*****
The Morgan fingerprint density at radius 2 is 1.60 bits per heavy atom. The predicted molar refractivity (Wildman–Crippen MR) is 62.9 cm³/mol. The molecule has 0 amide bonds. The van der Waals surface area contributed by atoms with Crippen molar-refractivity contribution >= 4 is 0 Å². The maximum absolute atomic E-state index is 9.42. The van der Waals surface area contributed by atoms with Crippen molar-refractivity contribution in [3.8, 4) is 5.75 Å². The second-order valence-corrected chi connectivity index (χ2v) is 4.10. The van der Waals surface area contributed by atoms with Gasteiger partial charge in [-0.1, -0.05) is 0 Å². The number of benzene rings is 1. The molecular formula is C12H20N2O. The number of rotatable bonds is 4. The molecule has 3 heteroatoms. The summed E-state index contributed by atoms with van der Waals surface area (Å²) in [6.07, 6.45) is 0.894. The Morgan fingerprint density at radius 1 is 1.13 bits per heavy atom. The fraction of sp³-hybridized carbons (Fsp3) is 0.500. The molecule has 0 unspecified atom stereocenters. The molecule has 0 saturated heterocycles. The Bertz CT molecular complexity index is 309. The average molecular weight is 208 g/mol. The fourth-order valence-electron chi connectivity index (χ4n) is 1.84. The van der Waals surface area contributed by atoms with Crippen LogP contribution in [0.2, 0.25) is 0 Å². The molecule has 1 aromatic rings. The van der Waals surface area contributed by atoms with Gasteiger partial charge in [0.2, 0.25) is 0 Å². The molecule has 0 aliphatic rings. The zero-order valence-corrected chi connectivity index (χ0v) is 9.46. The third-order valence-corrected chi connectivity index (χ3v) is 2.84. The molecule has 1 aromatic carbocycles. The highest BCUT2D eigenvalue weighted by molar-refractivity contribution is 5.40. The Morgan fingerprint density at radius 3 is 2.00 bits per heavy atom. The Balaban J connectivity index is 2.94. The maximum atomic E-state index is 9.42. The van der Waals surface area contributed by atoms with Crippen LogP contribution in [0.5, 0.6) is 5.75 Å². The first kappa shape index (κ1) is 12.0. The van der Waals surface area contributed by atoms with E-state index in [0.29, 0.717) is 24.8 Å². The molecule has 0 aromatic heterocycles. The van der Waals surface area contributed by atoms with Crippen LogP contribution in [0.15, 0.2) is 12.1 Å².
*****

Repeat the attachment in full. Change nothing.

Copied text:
The Morgan fingerprint density at radius 2 is 1.60 bits per heavy atom. The predicted molar refractivity (Wildman–Crippen MR) is 62.9 cm³/mol. The molecule has 0 amide bonds. The van der Waals surface area contributed by atoms with Crippen molar-refractivity contribution >= 4 is 0 Å². The maximum absolute atomic E-state index is 9.42. The van der Waals surface area contributed by atoms with Crippen molar-refractivity contribution in [3.8, 4) is 5.75 Å². The second-order valence-corrected chi connectivity index (χ2v) is 4.10. The van der Waals surface area contributed by atoms with Gasteiger partial charge in [-0.1, -0.05) is 0 Å². The number of benzene rings is 1. The molecular formula is C12H20N2O. The number of rotatable bonds is 4. The molecule has 3 heteroatoms. The summed E-state index contributed by atoms with van der Waals surface area (Å²) in [6.07, 6.45) is 0.894. The Morgan fingerprint density at radius 1 is 1.13 bits per heavy atom. The fraction of sp³-hybridized carbons (Fsp3) is 0.500. The molecule has 0 unspecified atom stereocenters. The molecule has 0 saturated heterocycles. The Bertz CT molecular complexity index is 309. The average molecular weight is 208 g/mol. The fourth-order valence-electron chi connectivity index (χ4n) is 1.84. The van der Waals surface area contributed by atoms with Crippen LogP contribution in [0.2, 0.25) is 0 Å². The molecule has 1 aromatic rings. The van der Waals surface area contributed by atoms with Gasteiger partial charge in [0.2, 0.25) is 0 Å². The molecule has 0 aliphatic rings. The zero-order valence-corrected chi connectivity index (χ0v) is 9.46. The third-order valence-corrected chi connectivity index (χ3v) is 2.84. The molecule has 1 aromatic carbocycles. The highest BCUT2D eigenvalue weighted by molar-refractivity contribution is 5.40. The Morgan fingerprint density at radius 3 is 2.00 bits per heavy atom. The Balaban J connectivity index is 2.94. The maximum atomic E-state index is 9.42. The van der Waals surface area contributed by atoms with Crippen LogP contribution in [0.5, 0.6) is 5.75 Å². The first kappa shape index (κ1) is 12.0. The van der Waals surface area contributed by atoms with E-state index in [0.29, 0.717) is 24.8 Å². The molecule has 0 aromatic heterocycles. The van der Waals surface area contributed by atoms with Crippen LogP contribution in [0.15, 0.2) is 12.1 Å².